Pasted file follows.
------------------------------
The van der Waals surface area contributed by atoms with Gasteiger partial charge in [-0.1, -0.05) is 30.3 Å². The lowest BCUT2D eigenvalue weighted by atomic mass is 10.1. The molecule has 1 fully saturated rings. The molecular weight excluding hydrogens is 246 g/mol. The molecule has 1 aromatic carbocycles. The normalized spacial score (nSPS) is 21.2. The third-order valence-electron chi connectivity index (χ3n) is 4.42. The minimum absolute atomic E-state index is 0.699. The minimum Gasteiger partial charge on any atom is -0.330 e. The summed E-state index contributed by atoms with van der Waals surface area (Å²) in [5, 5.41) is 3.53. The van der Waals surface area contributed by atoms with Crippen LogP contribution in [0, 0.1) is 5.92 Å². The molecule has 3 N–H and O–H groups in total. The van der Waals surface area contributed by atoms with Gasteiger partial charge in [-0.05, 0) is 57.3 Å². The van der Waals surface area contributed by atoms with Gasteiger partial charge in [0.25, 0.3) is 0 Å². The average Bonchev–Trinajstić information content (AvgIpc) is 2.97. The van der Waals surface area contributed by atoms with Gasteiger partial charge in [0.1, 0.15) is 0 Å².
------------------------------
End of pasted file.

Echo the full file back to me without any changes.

The van der Waals surface area contributed by atoms with Gasteiger partial charge in [-0.1, -0.05) is 30.3 Å². The lowest BCUT2D eigenvalue weighted by atomic mass is 10.1. The molecule has 1 fully saturated rings. The molecular weight excluding hydrogens is 246 g/mol. The molecule has 1 aromatic carbocycles. The normalized spacial score (nSPS) is 21.2. The third-order valence-electron chi connectivity index (χ3n) is 4.42. The minimum absolute atomic E-state index is 0.699. The minimum Gasteiger partial charge on any atom is -0.330 e. The summed E-state index contributed by atoms with van der Waals surface area (Å²) in [5, 5.41) is 3.53. The van der Waals surface area contributed by atoms with Crippen LogP contribution in [0, 0.1) is 5.92 Å². The molecule has 3 N–H and O–H groups in total. The van der Waals surface area contributed by atoms with Gasteiger partial charge in [-0.05, 0) is 57.3 Å². The van der Waals surface area contributed by atoms with Gasteiger partial charge in [0.25, 0.3) is 0 Å². The average Bonchev–Trinajstić information content (AvgIpc) is 2.97. The van der Waals surface area contributed by atoms with Gasteiger partial charge in [0.1, 0.15) is 0 Å².